The worldwide smartphone market showed signs of improvement in the third quarter of 2020 with shipments declining just 1.3 per cent year over year, according to preliminary data from the International Data Corporation (IDC) Worldwide Quarterly Mobile Phone Tracker.
In total, 353.6 million smartphones were shipped during the third quarter and while the market declined, the results were stronger than IDC's previous forecast of a 9 per cent year-over-year decline.
This is largely attributed to the re-opening of economies around the globe as COVID-19 restrictions were gradually relaxed.
An important trend on the road to market recovery is a faster than expected rebound in some key emerging markets.
India, which is the second-largest market globally, witnessed strong volumes during the quarter despite further concerns around the COVID pandemic. Other emerging markets, such as Brazil, Indonesia, and Russia, which rank fourth, fifth, and sixth in the world, also experienced strong growth.
"Although there was an element of pent-up demand that fueled market growth, it was mainly the array of heavy promotions and discounts that accelerated growth in these markets," said Nabila Popal, research director with IDC's Worldwide Mobile Device Trackers. "In India, distance learning has boosted the demand for low-end smartphones as they are a more affordable option compared to tablets. The increased low-end demand only further increases competition and adds pressure to the vendors' bottom line."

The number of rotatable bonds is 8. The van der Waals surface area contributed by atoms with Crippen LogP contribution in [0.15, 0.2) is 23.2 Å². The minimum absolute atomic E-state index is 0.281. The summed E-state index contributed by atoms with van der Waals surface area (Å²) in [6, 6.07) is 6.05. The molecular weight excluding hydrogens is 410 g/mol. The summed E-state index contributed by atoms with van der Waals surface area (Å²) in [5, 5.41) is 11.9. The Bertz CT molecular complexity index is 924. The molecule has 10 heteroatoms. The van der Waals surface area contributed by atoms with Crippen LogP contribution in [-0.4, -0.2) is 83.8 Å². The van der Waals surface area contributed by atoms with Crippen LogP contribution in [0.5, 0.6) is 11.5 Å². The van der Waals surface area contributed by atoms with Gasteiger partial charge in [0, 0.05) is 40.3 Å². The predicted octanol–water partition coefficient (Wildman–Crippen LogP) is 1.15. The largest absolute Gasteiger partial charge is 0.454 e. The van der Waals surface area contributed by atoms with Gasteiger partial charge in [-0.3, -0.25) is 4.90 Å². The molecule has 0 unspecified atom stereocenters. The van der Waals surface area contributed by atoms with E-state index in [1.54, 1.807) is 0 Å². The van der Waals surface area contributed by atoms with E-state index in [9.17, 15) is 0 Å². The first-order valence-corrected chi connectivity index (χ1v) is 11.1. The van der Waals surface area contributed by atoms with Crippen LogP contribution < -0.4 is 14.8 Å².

Larger, more developed markets like China, Western Europe, and North America all witnessed the largest declines in the third quarter.
Given these are the largest markets for Apple, the month delay in the iPhone 12 launch contributed to the decline. However, across many of these markets, 5G promotions are starting to heat up and a full array of products is quickly becoming available to consumers at all price points.
"While some of the topline numbers may not seem pretty, we are seeing a lot of improvement in the smartphone market both in terms of supply chains and consumer demand," said Ryan Reith, program vice president with IDC's Worldwide Mobile Device Trackers.
"In the large developed markets, it is very clear that 5G will be positioned to most consumers as their next phone regardless of which brand or price point they are focused on. Marketing has ramped up significantly. Products are widely available. Promotions are happening. And the top sales initiative in these markets is to push 5G. Having said this, we still believe consumer demand for 5G is minimal at best, which only adds to the price pressure on channels and OEMs."